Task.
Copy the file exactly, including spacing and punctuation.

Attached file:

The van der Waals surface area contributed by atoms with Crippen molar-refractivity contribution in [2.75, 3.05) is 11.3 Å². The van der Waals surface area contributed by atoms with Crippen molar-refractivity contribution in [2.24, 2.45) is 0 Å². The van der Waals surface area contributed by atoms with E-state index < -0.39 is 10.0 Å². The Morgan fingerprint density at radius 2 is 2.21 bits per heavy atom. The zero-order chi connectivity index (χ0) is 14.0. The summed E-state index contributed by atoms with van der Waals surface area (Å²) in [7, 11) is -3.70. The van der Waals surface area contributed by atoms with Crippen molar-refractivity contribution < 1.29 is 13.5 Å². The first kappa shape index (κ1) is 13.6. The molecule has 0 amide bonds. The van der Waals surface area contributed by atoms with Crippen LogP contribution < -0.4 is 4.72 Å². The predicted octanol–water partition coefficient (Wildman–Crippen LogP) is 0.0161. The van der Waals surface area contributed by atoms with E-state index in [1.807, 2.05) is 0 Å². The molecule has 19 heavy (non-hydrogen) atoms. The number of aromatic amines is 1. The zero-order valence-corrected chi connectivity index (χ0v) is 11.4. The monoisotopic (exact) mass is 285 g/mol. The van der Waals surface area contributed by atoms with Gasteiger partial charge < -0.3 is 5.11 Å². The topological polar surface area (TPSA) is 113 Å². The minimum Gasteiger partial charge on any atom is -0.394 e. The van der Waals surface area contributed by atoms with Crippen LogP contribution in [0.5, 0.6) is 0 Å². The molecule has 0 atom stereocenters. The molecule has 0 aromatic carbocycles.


The van der Waals surface area contributed by atoms with Crippen molar-refractivity contribution in [2.75, 3.05) is 11.3 Å². The van der Waals surface area contributed by atoms with Crippen molar-refractivity contribution in [2.24, 2.45) is 0 Å². The van der Waals surface area contributed by atoms with E-state index < -0.39 is 10.0 Å². The Morgan fingerprint density at radius 2 is 2.21 bits per heavy atom. The zero-order chi connectivity index (χ0) is 14.0. The summed E-state index contributed by atoms with van der Waals surface area (Å²) in [7, 11) is -3.70. The van der Waals surface area contributed by atoms with Crippen molar-refractivity contribution < 1.29 is 13.5 Å². The first kappa shape index (κ1) is 13.6. The molecule has 0 amide bonds. The van der Waals surface area contributed by atoms with Crippen LogP contribution < -0.4 is 4.72 Å². The predicted octanol–water partition coefficient (Wildman–Crippen LogP) is 0.0161. The van der Waals surface area contributed by atoms with E-state index in [1.807, 2.05) is 0 Å². The molecule has 19 heavy (non-hydrogen) atoms. The number of aromatic amines is 1. The zero-order valence-corrected chi connectivity index (χ0v) is 11.4. The monoisotopic (exact) mass is 285 g/mol. The van der Waals surface area contributed by atoms with Gasteiger partial charge < -0.3 is 5.11 Å². The topological polar surface area (TPSA) is 113 Å². The minimum Gasteiger partial charge on any atom is -0.394 e. The van der Waals surface area contributed by atoms with Crippen LogP contribution in [0.5, 0.6) is 0 Å². The molecule has 0 atom stereocenters. The molecule has 0 aromatic carbocycles.